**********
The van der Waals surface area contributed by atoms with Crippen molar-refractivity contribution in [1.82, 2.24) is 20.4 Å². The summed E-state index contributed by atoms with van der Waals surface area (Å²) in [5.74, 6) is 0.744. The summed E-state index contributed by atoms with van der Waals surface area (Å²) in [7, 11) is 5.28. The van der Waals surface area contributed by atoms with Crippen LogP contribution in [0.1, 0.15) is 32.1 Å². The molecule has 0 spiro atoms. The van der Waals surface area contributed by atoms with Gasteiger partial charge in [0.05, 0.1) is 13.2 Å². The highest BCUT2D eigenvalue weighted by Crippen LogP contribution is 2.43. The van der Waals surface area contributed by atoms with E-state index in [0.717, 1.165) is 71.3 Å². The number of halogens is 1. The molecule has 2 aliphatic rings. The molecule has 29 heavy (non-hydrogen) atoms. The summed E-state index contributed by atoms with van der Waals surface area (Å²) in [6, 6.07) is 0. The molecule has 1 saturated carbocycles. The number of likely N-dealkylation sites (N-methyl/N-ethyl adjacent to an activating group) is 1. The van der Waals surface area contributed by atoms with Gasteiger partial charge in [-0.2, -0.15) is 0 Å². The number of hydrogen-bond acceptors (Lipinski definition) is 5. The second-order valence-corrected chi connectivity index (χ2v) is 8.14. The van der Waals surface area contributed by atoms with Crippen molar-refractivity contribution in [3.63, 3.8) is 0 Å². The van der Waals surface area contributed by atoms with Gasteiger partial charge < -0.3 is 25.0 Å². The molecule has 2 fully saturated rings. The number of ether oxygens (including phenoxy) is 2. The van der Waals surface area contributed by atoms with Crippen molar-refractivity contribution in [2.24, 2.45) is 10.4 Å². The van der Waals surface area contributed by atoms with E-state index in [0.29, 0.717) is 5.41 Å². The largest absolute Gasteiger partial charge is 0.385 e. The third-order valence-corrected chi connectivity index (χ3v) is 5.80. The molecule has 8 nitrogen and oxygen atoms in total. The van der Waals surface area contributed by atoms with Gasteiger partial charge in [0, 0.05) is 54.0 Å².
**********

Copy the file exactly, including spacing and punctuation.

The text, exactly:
The van der Waals surface area contributed by atoms with Crippen molar-refractivity contribution in [1.82, 2.24) is 20.4 Å². The summed E-state index contributed by atoms with van der Waals surface area (Å²) in [5.74, 6) is 0.744. The summed E-state index contributed by atoms with van der Waals surface area (Å²) in [7, 11) is 5.28. The van der Waals surface area contributed by atoms with Crippen LogP contribution in [0.1, 0.15) is 32.1 Å². The molecule has 0 spiro atoms. The van der Waals surface area contributed by atoms with Gasteiger partial charge in [0.05, 0.1) is 13.2 Å². The highest BCUT2D eigenvalue weighted by Crippen LogP contribution is 2.43. The van der Waals surface area contributed by atoms with E-state index in [0.717, 1.165) is 71.3 Å². The number of halogens is 1. The molecule has 2 aliphatic rings. The molecule has 29 heavy (non-hydrogen) atoms. The summed E-state index contributed by atoms with van der Waals surface area (Å²) in [6, 6.07) is 0. The molecule has 1 saturated carbocycles. The number of likely N-dealkylation sites (N-methyl/N-ethyl adjacent to an activating group) is 1. The van der Waals surface area contributed by atoms with Gasteiger partial charge in [-0.2, -0.15) is 0 Å². The number of hydrogen-bond acceptors (Lipinski definition) is 5. The second-order valence-corrected chi connectivity index (χ2v) is 8.14. The van der Waals surface area contributed by atoms with Crippen molar-refractivity contribution in [3.63, 3.8) is 0 Å². The van der Waals surface area contributed by atoms with Gasteiger partial charge < -0.3 is 25.0 Å². The molecule has 2 fully saturated rings. The number of ether oxygens (including phenoxy) is 2. The van der Waals surface area contributed by atoms with Crippen molar-refractivity contribution in [2.24, 2.45) is 10.4 Å². The van der Waals surface area contributed by atoms with E-state index in [0.29, 0.717) is 5.41 Å². The largest absolute Gasteiger partial charge is 0.385 e. The third-order valence-corrected chi connectivity index (χ3v) is 5.80. The molecule has 8 nitrogen and oxygen atoms in total. The van der Waals surface area contributed by atoms with Gasteiger partial charge in [0, 0.05) is 54.0 Å².